Objectives: The aim of this study was to investigate the association between an exaggerated blood pressure (BP) response to exercise and augmented angiotensin (Ang) II rise during exercise. Background: Although a central pressor effect of Ang II has been implicated in the pathogenesis of hypertension, the relationship between Ang II and exaggerated BP response to exercise is unclear. Methods: Thirty-six subjects with an exaggerated BP response to exercise (18 men, age 50 ± 16 years, Group II) were compared with 36 age- and gender-matched control subjects (18 men, age 50 ± 16 years, Group I) with normal BP reactivity. The subjects who had resting BP ≥140/90 mm Hg or were treated with any antihypertensive drugs were excluded. The blood was sampled at rest and immediately after peak exercise for measurement of renin, Ang II, aldosterone, and catecholamine. Results: At rest, there were no significant differences in BP, renin, aldosterone, and catecholamine levels between the 2 groups. The renin, aldosterone, and catecholamine were increased during exercise, but there were no significant differences between the groups. However, log Ang II at rest (0.78 ± 0.32 vs. 0.98 ± 0.38, p = 0.004) and peak exercise (0.84 ± 0.35 vs. 1.17 ± 0.51, p < 0.001) and the magnitude of the increment of log Ang II with exercise (0.06 ± 0.12 vs. 0.19 ± 0.20, p = 0.003) were significantly higher in the exaggerated BP response group. Conclusions: An exaggerated BP response to exercise was associated with augmented rise of Ang II during exercise.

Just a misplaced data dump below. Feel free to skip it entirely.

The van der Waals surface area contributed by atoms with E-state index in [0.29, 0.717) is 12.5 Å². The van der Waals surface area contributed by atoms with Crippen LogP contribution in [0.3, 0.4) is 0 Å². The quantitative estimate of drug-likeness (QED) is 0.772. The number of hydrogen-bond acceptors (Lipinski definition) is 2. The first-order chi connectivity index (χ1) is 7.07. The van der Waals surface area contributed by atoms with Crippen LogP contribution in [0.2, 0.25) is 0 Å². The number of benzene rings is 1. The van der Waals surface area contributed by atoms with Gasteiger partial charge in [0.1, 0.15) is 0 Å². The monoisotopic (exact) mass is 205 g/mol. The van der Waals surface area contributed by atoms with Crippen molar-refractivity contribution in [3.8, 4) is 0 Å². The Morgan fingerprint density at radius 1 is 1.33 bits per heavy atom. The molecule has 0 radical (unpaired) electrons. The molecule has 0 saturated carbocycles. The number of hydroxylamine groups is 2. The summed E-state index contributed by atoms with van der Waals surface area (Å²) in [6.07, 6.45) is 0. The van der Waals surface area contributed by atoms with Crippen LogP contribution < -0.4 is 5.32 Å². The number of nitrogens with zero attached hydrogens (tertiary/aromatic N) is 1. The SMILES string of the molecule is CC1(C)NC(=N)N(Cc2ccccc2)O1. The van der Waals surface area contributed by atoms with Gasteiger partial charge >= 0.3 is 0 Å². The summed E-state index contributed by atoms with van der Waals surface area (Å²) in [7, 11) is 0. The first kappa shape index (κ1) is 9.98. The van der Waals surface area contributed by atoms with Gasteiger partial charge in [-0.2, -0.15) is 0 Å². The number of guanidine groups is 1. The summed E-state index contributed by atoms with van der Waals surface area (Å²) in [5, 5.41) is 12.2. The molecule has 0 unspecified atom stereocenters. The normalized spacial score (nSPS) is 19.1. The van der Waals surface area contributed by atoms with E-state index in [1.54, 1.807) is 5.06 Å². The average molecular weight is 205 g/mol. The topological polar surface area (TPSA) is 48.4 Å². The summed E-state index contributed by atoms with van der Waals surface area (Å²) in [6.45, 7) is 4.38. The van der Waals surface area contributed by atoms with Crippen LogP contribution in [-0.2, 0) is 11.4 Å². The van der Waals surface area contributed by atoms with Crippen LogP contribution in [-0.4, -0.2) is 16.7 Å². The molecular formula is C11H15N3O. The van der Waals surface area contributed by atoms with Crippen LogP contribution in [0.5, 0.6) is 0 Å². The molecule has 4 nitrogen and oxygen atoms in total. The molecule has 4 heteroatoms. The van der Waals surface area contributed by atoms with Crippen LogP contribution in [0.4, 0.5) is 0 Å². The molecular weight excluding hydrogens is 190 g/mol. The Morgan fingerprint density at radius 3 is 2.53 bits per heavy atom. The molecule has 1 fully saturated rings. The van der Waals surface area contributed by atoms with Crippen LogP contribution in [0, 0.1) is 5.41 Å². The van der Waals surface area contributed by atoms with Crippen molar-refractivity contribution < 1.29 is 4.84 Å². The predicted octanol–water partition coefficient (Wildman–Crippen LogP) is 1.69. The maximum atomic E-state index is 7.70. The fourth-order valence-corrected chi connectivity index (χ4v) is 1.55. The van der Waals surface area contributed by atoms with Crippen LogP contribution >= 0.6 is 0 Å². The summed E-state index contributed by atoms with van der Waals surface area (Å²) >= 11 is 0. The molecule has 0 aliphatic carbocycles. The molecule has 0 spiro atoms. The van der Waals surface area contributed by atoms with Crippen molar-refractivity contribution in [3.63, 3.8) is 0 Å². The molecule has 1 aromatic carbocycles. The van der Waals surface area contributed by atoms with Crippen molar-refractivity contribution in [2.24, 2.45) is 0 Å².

All Science Journal Classification (ASJC) codes
- Cardiology and Cardiovascular Medicine